Calleva Atrebatum: The Civitas Capital
The First Century AD
The evidence suggests that, by the middle of the first century AD, the irregularly planned city was transformed by the laying out of a regular street grid which divided the settlement into a series of rectangular blocks (insulae) which had little or no regard to the pre-existing arrangment. From this time onwards new properties were constructed which co-ordinated with the streets and there was a move towards focussing commercial activity along the principal streets. At the same time some of the old properties, including our House 1, continued to develop in their original positions.
Shops and Workshops in Insula IX
Within Insula IX, the effect of the laying out of the streets was to encourage the development of shops and workshops along the main east-west street and, within our area, of similar properties running up the north-south street from the central crossroads. House 1 was rebuilt as a timber-framed, aisled hall (shown in the reconstruction image above) resting on stone foundations, one end of which was devoted to metal working, ranging from iron-forging to the working of gold. By the late second century, two timber-framed buildings, probably shops or workshops, and associated with at least two wells, had developed along the north-south street in the south-east of the excavation area.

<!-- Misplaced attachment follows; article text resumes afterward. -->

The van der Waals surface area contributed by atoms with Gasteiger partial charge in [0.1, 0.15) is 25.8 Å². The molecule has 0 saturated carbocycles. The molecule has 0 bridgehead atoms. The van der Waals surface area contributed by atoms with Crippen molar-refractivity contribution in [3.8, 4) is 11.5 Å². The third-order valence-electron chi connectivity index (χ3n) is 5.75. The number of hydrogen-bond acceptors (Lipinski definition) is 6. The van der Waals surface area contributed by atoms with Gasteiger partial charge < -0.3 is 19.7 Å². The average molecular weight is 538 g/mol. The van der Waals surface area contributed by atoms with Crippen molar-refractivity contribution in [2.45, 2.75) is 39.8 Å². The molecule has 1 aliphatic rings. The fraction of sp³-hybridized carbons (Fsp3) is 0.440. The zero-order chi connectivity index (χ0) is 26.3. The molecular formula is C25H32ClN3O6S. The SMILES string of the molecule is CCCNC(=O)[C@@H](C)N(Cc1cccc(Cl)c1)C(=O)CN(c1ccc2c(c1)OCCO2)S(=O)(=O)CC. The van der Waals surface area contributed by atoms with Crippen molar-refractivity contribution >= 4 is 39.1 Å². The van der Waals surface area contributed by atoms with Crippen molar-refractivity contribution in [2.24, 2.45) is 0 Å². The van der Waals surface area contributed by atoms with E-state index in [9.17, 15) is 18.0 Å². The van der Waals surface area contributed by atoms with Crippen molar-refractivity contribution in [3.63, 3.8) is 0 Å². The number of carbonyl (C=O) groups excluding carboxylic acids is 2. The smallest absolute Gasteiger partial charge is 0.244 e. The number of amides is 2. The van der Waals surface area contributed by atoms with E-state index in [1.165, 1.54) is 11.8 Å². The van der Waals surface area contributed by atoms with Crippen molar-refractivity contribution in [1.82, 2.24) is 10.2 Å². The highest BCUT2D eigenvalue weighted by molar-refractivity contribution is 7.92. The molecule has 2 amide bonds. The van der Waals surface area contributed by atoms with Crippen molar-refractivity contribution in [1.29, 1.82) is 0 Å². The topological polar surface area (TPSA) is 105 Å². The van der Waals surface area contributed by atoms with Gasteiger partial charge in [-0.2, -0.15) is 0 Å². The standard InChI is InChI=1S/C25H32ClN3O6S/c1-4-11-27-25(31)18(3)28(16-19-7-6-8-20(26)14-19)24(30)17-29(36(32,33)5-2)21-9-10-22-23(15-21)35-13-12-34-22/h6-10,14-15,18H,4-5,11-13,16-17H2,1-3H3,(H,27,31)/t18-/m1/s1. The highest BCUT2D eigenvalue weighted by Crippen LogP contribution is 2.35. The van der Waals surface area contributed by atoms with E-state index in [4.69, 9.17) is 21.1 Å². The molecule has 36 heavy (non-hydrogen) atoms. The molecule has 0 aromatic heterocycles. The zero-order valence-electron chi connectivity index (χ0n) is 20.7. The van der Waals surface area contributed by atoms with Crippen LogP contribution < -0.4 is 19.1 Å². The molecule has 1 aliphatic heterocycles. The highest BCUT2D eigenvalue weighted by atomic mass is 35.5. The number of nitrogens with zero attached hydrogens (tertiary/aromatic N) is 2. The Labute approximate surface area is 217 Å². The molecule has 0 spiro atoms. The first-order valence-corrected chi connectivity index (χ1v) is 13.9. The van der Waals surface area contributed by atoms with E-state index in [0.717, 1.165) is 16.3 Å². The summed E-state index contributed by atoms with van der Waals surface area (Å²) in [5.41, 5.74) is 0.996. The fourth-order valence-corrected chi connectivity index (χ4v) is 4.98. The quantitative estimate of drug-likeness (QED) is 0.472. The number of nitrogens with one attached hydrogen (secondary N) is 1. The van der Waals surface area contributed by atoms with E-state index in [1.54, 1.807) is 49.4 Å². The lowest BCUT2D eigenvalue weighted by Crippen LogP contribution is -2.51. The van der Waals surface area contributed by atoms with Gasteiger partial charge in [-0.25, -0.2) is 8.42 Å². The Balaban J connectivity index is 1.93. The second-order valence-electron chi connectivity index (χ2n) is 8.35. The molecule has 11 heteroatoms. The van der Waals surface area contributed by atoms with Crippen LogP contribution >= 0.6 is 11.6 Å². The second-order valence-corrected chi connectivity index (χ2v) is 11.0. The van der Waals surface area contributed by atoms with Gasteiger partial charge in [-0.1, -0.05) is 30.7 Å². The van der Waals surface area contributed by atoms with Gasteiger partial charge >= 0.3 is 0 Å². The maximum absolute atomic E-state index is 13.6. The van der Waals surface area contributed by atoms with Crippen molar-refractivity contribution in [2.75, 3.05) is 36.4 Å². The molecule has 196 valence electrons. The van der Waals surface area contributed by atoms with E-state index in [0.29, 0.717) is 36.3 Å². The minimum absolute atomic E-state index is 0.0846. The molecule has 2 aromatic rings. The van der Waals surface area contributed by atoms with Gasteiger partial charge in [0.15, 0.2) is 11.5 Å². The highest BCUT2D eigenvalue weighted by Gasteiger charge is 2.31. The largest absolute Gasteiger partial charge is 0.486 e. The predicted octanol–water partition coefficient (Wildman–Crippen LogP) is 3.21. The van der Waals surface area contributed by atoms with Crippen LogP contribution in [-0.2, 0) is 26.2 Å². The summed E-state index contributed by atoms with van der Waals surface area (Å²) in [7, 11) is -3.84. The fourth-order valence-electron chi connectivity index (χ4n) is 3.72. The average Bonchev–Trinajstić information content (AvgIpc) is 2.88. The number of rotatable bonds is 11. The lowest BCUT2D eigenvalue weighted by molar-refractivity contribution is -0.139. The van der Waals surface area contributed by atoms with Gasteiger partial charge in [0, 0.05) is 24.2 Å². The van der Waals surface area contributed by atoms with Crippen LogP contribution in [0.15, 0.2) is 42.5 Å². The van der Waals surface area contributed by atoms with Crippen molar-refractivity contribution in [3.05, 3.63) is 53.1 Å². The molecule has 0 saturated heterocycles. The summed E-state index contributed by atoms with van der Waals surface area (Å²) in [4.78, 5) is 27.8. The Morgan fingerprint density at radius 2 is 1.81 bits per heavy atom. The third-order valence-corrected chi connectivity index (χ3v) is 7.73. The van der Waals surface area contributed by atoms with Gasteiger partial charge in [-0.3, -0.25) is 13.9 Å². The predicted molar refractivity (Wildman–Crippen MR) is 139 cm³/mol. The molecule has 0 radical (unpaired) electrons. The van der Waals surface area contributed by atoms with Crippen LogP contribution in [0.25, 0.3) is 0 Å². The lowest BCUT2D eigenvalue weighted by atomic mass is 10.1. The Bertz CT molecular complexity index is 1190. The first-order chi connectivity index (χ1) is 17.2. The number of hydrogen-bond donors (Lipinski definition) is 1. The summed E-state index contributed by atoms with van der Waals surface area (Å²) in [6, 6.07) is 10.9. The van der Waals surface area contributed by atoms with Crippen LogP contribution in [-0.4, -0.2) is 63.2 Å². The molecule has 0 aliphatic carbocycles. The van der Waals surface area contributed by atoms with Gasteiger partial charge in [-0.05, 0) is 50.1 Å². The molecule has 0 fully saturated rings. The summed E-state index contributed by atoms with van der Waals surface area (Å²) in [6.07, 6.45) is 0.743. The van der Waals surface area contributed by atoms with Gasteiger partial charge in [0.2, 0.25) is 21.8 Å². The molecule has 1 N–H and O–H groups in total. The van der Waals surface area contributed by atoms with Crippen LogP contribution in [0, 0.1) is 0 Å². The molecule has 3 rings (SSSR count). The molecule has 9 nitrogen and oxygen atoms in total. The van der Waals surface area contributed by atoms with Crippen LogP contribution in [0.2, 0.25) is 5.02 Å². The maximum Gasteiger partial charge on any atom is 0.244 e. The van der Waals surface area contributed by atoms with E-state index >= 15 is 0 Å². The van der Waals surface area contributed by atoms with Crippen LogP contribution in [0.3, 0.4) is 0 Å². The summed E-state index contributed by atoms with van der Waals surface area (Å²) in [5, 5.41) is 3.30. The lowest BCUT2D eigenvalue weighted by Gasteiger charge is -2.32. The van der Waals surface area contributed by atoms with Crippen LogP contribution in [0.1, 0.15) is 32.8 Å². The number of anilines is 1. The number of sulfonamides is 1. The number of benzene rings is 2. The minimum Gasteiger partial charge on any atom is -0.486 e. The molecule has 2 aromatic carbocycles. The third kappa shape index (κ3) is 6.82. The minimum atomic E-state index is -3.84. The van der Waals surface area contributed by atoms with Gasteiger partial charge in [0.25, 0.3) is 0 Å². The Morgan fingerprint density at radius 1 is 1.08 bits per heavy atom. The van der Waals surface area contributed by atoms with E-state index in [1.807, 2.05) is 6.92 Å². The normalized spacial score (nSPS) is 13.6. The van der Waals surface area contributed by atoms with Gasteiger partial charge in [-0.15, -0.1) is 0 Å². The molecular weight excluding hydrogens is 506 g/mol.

By this time, and following the break-up of the kingdom of Cogidubnus, Calleva had become responsible for the administration of a county-sized area, the territory of the Atrebates, corresponding approximately with the historic county of Berkshire.
Wood does not normally survive on archaeological sites, but can be preserved in arid or waterlogged conditions. Dan Miles has looked at timbers used to line wells, like this one in the photo, cut deep into the gravelly soil. Timber can be used for dating (dendrochronology and radiocarbon dating) but also tells us about woodworking and construction techniques.
A small pierced jar was found in the very early well above. The well sides clearly show even earlier archaeological layers.
Evidence of Metal Working
Analysis of soil samples by Adam Wojcik has detected globules of gold, seen here under an electron microscope. This sample was associated with a cupellation hearth in House 1. Cupellation is a metal working process whereby scrap gold and silver can be purified or silver extracted from native lead and it would have been common practice in the Roman period.